Based on our previous study [22], we collected degenerative disc tissues (n = 34) and normal disc tissues (n = 21) from the LDD patients and the control subjects. LDD patients were diagnosed with lumbar disc herniation by physical examination and MRI scan. The control subjects were the patients with traumatic lumbar vertebral fracture, who had no history of low back pain. Based on Schneiderman’s classification [23], MRI evaluation showed no significant disc damage and degeneration before surgery (Schneiderman’s classification, grade 1, 19 cases; grade 2, 2 cases). These disc samples were used to evaluate IL-6 and IL-10 expressions via IHC and RT-PCR. This study was approved by the institute’s ethics committee for human studies (2018-KY-NSFC-025). Informed consent was obtained from all the participants in this study.

Immunohistochemistry

The intervertebral disc tissue was fixed in 10% neutral buffered formalin within 1 h after surgical excision and was embedded in paraffin for serial sectioning at 3 μm. After routinely xylene dewaxing and gradient ethanol hydration, the sections were incubated in 0.01 mol/L citrate buffer (pH = 6). The sections were immersed in 3% hydrogen peroxide for 10 min and subsequently rinsed three times with PBS buffer solution for 3 min each time at room temperature. Nonspecific binding was blocked with 3% normal goat serum in a phosphate-buffered saline solution (pH = 7.4) for 15 min at room temperature. Primary antibody (polyclonal rabbit anti-IL-6/anti-IL-10, ab6672/ab34843, Abcam, Cambridge, UK) was diluted at 1:400 and incubated at 4 °C overnight. After washing, it was followed by secondary antibody (Biotin-labeled Goat Anti-Rabbit IgG, SP-9001, ZYMED, USA) for 15 min at room temperature. Then, the sections were incubated in Horseradish Peroxidase Streptavidin for 15 min. DAB reagent was added to the section that was examined by microscope and incubated for 10 min at room temperature. Sections were counterstained with hematoxylin for 10 min, dehydrated through several baths of graded hydrochloric alcohol and xylene dehydration, and then mounted using Neutral Balsam. The results of immunohistochemistry (IHC) were obtained using an Olympus BX43 upright microscope (Olympus Optical, Tokyo, Japan). In addition, fresh intervertebral disc tissues were collected to obtain the total RNA. The total mRNA was extracted with TRIzol (Invitrogen Life Technologies, CA, USA). One microgram of the total RNA was used to synthesize complementary DNA (cDNA) using an iScript cDNA Synthesis kit (Quanta Biosciences, MD, USA). Subsequently, real-time PCR amplification was performed using specific primers of target genes and a SYBR Green real-time PCR kit (Quanta Biosciences, MD, USA). The primer sequences were selected according to previous study [24].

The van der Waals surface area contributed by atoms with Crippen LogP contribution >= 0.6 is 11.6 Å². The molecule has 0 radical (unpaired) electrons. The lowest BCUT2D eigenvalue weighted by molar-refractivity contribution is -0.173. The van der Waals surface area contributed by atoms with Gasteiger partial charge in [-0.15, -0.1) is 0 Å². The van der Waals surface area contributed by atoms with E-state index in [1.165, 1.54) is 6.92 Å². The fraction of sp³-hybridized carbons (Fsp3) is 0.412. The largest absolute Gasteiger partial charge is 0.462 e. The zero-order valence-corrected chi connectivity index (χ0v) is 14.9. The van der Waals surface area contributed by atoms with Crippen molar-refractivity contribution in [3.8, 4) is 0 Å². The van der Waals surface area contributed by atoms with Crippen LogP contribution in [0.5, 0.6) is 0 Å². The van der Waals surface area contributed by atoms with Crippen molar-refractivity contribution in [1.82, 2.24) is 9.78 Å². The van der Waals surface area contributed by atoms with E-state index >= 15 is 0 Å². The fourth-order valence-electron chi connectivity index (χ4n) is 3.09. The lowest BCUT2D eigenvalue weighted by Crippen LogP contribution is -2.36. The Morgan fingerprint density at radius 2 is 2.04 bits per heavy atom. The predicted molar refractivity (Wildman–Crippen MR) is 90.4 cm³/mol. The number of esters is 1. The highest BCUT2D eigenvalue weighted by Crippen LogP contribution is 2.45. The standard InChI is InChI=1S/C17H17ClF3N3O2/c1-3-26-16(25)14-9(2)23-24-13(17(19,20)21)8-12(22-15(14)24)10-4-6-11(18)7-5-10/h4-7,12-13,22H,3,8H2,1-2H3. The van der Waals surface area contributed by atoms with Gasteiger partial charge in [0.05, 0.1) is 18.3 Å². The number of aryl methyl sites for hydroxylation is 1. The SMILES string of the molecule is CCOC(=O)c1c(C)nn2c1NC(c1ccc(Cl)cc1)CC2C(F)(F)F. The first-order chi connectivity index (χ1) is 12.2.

Statistical analysis

Odds ratio (OR) and 95% confident intervals (CI) were used to assess the strength of associations between IL-6 and IL-10 gene polymorphisms with LDD susceptibility which were conducted under five genetic models. Chi-square-based Q test and I2 test were used to check the heterogeneity among the included studies. A fixed-effect model was used while no heterogeneity existed (P > 0.10, I2 < 50%). Otherwise, a random-effects model was used (P < 0.10, I2 > 50%). For comparisons which have significant heterogeneity, we have performed a sensitive analysis to evaluate the effect of one study on the pooled OR. The Hardy-Weinberg equilibrium of controls was calculated using the HWE Version 1.20 program. Potential publication bias was assessed using Begg’s funnel plot and Egger’s tests. IHC and RT-PCR data were presented as the mean ± standard error. Statistical difference between the two groups was evaluated using unpaired Student’s t test. Statistical significance was set at P < 0.05. Data analysis was conducted using SPSS 20.0 statistical software (SPSS Inc., Chicago, IL, USA) and Review Manager 5.31 (Nordic Cochrane Center: http://ims.cochrane.org/revman/ download).